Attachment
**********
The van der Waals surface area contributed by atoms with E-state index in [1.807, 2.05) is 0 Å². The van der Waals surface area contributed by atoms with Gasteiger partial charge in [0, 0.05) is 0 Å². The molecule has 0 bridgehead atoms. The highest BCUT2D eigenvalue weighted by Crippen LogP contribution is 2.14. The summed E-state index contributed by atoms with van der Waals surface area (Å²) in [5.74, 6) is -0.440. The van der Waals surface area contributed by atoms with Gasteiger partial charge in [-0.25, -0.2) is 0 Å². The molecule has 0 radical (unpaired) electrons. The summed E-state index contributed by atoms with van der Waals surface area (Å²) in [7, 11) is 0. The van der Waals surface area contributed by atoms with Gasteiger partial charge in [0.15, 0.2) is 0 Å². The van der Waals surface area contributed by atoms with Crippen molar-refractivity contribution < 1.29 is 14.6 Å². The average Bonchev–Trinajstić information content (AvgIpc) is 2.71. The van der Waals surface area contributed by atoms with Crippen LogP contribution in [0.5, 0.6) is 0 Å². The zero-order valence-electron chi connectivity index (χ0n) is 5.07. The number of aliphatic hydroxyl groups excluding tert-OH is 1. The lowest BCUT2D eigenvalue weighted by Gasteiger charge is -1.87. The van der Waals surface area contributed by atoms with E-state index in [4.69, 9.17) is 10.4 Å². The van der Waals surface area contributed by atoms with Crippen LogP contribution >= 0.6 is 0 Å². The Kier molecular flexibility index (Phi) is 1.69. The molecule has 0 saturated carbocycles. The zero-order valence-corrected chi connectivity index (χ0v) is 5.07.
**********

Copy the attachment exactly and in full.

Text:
The van der Waals surface area contributed by atoms with E-state index in [1.807, 2.05) is 0 Å². The van der Waals surface area contributed by atoms with Gasteiger partial charge in [0, 0.05) is 0 Å². The molecule has 0 bridgehead atoms. The highest BCUT2D eigenvalue weighted by Crippen LogP contribution is 2.14. The summed E-state index contributed by atoms with van der Waals surface area (Å²) in [5.74, 6) is -0.440. The van der Waals surface area contributed by atoms with Gasteiger partial charge in [-0.25, -0.2) is 0 Å². The molecule has 0 radical (unpaired) electrons. The summed E-state index contributed by atoms with van der Waals surface area (Å²) in [7, 11) is 0. The van der Waals surface area contributed by atoms with Gasteiger partial charge in [0.15, 0.2) is 0 Å². The van der Waals surface area contributed by atoms with Crippen molar-refractivity contribution < 1.29 is 14.6 Å². The average Bonchev–Trinajstić information content (AvgIpc) is 2.71. The van der Waals surface area contributed by atoms with Crippen LogP contribution in [0.5, 0.6) is 0 Å². The zero-order valence-electron chi connectivity index (χ0n) is 5.07. The number of aliphatic hydroxyl groups excluding tert-OH is 1. The lowest BCUT2D eigenvalue weighted by Gasteiger charge is -1.87. The van der Waals surface area contributed by atoms with E-state index in [4.69, 9.17) is 10.4 Å². The van der Waals surface area contributed by atoms with Crippen LogP contribution >= 0.6 is 0 Å². The Kier molecular flexibility index (Phi) is 1.69. The molecule has 0 saturated carbocycles. The zero-order valence-corrected chi connectivity index (χ0v) is 5.07.